Southern Churchpatality – Part 2
Now that the issue of my sister-in-law’s health (Say-rah, bless her heart) had been settled, Catherine and I thought we were done.
But this being the South, and politeness being key, we needed a chance to feel included.
“WOULD Y’ALL LIKE TO JOIN US AND SING IN THE CHOIR THIS MORNING?”
I made the mistake of laughing, as I assumed she was joking.
You see, choirs wear robes, and rehearse – typically on Thursday nights. (The Thursday night rehearsal is a time-honored tradition, started ages ago by pastors trying to get their congregants to stop watching FRIENDS.)
As I didn’t have a robe, and didn’t rehearse, well, she must have been joking, right?
“ARE Y’ALL SURE? THERE’S PLENTY OF ROOM UP THERE.”
She nodded to the choir loft, off to the right of the pulpit.
We knew it was the choir “loft” even though it didn’t “loft” – it was a flat area. But it had chairs facing sideways, and was partially obscured by on old non-pipe organ; hence it qualified as “loft.”
Knowing full well that they couldn’t possibly use the number of seats in the loft as their only audition requirement, we declined a second time.
That’s when I caught sight of my brother, behind the altar doing whatever it is that pastor interns do before Southern protestant services (my guess, changing the wine back into grape juice through a holy process called “trans-sub-standardization”).
He was smiling a “just you wait and see smile.”
Which we understood after the service got underway.
There were less than twenty congregants total, scattered throughout the church.
No one, however, was in the choir loft.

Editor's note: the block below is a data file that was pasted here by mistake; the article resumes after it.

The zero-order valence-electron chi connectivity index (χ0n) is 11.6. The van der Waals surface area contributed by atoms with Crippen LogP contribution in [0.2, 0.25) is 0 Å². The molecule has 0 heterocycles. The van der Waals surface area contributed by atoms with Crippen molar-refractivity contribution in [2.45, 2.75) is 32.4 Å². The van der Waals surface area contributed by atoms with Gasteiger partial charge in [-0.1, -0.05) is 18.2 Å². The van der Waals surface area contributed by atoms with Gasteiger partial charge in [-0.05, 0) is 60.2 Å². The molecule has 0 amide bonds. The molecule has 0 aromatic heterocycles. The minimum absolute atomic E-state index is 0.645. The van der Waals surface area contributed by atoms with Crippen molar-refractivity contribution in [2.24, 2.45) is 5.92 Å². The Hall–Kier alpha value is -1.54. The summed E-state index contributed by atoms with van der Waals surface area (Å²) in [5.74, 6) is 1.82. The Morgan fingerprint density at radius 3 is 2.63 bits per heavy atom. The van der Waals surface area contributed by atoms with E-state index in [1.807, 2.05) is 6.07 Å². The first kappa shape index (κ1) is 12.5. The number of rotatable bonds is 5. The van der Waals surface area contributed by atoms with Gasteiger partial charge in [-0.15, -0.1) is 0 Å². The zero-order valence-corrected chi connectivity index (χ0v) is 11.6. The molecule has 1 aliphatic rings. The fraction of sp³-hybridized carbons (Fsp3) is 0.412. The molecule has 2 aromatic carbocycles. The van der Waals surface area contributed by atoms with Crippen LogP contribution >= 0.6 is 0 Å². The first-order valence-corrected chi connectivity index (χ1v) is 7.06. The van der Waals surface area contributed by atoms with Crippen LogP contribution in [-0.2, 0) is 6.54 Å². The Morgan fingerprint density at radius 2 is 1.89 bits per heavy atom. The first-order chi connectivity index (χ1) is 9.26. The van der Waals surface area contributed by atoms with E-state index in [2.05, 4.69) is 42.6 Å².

No one, that is, until the pastor made the announcement,
“And now, our choir will gift us with a few hymns.”
At which point every person in the church, aside from my wife and me, stood up, walked to the choir loft and took a seat.
Every. Single. Person.
Once they all settled into their seats, the choir director turned and addressed the audience (both of us) with an “Our first hymn will be number 23.”
The choir flipped through their hymn books, giving away their lack of rehearsal with exclamations like:
“Oh, an oldie but goodie.”
“I don’t think I know this one.”
Okay. So this is a group with their Thursday nights free.
Cath and I did a pretty good job at keeping a straight face at the oddity of the situation.
Luke, up in the choir loft, didn’t even try; he laughed and praised, especially after the choir director invited the congregation to sing along with the choir on the second chorus of #76, “Leaning On the Everlasting Arms.”
Both of us obliged.
When they finished struggling and sight-reading their way through four hymns – including the special music selection of #276 “Oh Happy Day” in honor of the pianist’s birthday – they all got up and found their way back to their scattered seats, no longer the choir, just congregants.
Like all the rest of us.
Just my thoughts,